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Determining Decision-Making Capacity: Challenging in Cognitively Impaired Elderly Cancer Patients

Determining Decision-Making Capacity: Challenging in Cognitively Impaired Elderly Cancer Patients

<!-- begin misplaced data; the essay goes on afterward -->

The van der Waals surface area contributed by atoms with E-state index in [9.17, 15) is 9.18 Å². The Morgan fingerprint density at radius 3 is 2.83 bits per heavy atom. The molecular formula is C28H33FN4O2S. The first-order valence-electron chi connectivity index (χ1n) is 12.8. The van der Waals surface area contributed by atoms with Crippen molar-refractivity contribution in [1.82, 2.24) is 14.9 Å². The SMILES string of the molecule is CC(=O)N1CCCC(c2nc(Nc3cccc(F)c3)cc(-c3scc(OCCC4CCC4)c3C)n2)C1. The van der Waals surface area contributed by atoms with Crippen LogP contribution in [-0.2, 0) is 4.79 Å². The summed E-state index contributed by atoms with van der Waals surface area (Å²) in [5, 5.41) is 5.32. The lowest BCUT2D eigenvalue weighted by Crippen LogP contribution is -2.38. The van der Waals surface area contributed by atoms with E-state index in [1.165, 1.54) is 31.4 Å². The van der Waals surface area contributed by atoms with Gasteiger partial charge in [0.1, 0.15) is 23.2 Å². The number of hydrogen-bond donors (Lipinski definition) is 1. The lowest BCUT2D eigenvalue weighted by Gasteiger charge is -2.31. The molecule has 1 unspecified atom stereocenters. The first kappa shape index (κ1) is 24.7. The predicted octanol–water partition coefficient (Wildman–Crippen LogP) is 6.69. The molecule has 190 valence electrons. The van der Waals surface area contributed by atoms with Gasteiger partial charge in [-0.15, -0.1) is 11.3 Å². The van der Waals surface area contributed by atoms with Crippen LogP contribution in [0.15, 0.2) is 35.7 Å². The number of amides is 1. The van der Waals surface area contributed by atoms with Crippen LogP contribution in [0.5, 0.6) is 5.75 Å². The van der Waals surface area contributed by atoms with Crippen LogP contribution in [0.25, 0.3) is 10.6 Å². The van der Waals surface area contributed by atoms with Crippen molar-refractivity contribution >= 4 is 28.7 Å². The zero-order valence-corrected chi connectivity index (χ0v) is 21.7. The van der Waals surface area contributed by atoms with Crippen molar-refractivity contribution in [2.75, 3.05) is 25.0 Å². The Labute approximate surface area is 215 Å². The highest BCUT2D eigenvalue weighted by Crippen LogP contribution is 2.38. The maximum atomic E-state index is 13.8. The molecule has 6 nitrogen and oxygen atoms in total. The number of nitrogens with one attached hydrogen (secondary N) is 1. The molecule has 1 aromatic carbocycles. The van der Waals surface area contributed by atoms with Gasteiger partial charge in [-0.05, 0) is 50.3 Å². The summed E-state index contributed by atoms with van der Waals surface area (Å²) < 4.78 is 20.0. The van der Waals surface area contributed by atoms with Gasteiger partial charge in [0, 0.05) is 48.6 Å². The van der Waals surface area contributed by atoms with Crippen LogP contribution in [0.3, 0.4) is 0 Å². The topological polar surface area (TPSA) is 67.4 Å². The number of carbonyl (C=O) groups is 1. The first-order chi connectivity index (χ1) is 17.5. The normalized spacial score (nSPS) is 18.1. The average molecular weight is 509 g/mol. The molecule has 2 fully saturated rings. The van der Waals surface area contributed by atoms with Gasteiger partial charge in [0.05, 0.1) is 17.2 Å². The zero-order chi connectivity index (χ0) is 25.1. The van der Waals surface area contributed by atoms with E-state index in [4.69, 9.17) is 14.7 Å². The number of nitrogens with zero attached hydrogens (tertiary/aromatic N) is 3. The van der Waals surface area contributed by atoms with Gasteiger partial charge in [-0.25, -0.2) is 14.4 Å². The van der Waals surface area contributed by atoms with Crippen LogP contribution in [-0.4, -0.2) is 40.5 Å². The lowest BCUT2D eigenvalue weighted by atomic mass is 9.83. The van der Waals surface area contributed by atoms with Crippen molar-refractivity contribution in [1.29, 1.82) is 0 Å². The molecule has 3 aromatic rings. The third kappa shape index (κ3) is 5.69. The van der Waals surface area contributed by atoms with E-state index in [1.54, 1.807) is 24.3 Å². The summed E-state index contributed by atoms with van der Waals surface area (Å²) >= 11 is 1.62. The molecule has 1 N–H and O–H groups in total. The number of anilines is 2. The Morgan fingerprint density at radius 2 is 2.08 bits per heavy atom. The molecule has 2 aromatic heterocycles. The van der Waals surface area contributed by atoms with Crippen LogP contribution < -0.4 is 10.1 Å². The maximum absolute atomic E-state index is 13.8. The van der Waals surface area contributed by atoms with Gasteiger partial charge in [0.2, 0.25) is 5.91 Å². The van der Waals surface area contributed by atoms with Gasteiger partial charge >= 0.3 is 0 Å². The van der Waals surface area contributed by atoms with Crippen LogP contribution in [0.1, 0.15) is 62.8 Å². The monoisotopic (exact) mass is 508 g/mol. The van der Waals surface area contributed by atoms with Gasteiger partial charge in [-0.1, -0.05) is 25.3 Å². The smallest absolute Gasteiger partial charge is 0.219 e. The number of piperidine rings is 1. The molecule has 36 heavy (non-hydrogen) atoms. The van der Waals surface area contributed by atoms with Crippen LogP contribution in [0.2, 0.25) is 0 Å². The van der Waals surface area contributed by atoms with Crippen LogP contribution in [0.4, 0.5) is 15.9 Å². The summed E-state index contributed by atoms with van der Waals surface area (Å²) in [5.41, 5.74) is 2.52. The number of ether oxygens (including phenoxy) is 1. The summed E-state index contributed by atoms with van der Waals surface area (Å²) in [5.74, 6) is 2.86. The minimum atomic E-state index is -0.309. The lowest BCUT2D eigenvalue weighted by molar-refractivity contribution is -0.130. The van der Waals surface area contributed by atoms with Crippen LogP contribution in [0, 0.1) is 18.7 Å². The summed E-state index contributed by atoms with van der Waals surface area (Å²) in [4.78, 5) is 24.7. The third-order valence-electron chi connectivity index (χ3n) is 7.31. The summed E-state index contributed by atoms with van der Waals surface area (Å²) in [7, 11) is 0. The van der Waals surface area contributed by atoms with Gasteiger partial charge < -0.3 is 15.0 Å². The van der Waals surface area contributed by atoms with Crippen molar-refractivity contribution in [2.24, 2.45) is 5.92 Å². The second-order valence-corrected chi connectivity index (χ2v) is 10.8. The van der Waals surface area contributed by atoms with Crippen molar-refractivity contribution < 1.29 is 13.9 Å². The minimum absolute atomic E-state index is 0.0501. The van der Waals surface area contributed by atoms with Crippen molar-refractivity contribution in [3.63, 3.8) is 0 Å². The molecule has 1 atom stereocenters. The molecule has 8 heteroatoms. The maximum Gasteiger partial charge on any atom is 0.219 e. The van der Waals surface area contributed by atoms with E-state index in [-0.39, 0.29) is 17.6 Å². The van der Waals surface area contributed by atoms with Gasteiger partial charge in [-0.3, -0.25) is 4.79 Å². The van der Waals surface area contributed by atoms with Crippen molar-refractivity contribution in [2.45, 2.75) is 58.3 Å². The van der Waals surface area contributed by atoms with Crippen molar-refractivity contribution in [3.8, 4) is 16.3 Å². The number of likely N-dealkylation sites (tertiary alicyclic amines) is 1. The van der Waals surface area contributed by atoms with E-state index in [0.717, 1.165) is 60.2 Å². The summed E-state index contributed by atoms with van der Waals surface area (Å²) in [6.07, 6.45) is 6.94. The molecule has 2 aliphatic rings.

ROCHESTER, New York- Although assessing the decision-making capacity of cognitively impaired elderly cancer patients can be challenging, following established guidelines can provide the clinician with knowledge needed to form a more firm opinion, according to Daniel Ari Mendelson, MD. "Determination of decision-making capacity is the ultimate responsibility of the attending physician," said Dr. Mendelson, assistant professor of medicine at University of Rochester Medical Center, Rochester, NY. "Physicians need to be comfortable with that determination." Case Study To illustrate the intricacies of making this determination, Dr. Mendelson presented the case of an 82-yearold woman with Alzheimer's disease (indicated by a score of 14 out of 30 on the Mini-Mental Status Exam). The woman presented to the emergency department with pain in the right hip and groin. A pelvis radiograph revealed a lytic lesion and ramus fracture, and occult blood was found in the stool. The woman refused further workup, much to the chagrin of her daughter, an oncology nurse who demanded further tests. The patient, however, stated that she had "lived long enough" and was an "old lady" who wanted to be left alone. The law upholds the right of the woman to refuse treatment, Dr. Men-delson said, but determining the patient's capacity to refuse is a matter left up to the expert medical opinion of the medical provider. A patient may have decision-making capacity if it can be demonstrated that she has a specific understanding of the situation (ie, does she understand she may have cancer, that further workup is medically indicated, and that her decision may carry increased risk), along with a consistencyof reaction to the situation (ie, an hour later, when presented with the same information again, does she make the same decisions despite the cognitive deficit). The patient does not need to demonstrate exhaustive knowledge to establish that the there is an understanding of the medical condition. "If the patient can repeat back to me in her own words that she has something in her pelvis that's not good, that's good enough," Dr. Mendelson said. "That's a reasonable understanding of her medical condition." Consistency with the way a particular patient made decisions years earlier, before onset of dementia, could also be useful in making a determination of decision-making capacity. "You can put their medical care into context of their life story," Dr. Mendelson explained. Decision-making capacity is specific to each situation. For example, the patient may clearly have the capacity to make a simple decision, such as saying she would like to assign herdaughter to make medical decisions for her. A do not resuscitate (DNR) order is fairly straightforward as well, according to Dr. Mendelson. Consent Form Complexities However, going through a 25-page informed consent form may be too complex for a patient with compromised mental status. "Patients can only give informed consent if they have the decision-making capacity for that particular instance," Dr. Mendelson said. "For this example, yes, I think she does...Does she have the ability to consent to a complex medical procedure? I'm not so sure about that-I would have to talk more with her." The inclusion of cognitively impairedindividuals in clinical trials, according to the American Geriatrics Society, should hinge in part on the issue of decision-making capacity. Specifically, decision-making capacity should be determined for each potential participant and each research protocol. Additionally, trials that do not have a reasonable chance of directly benefiting the participants should not be offered unless the individual retains decision-making capacity or has given advance consent. Dr. Mendelson called for a "reasonable standard" in informed consent processes developed by institutional review boards (IRBs). "I see IRBs coming out with longer and longer consent processes," he said. "It doesn't meet the reasonable standard. The reasonable standard is that we are effectively communicating within the reasonable realm of possibility. It doesn't mean patients have to have a PDR (Physician's Desk Reference) listing of side effects on every possible drug we are going to give them...we, in fact, dishonor our patients by not using a reasonable standard." Clear communication is essential, Dr. Mendelson said, given that "patients drop out or won't participate in a trial because they get befuddled by these complex things that are well beyond a reasonable standard." Referring to himself, he added, "I'm not sure I can sign a 25-page consent and be sure what I'm signing."

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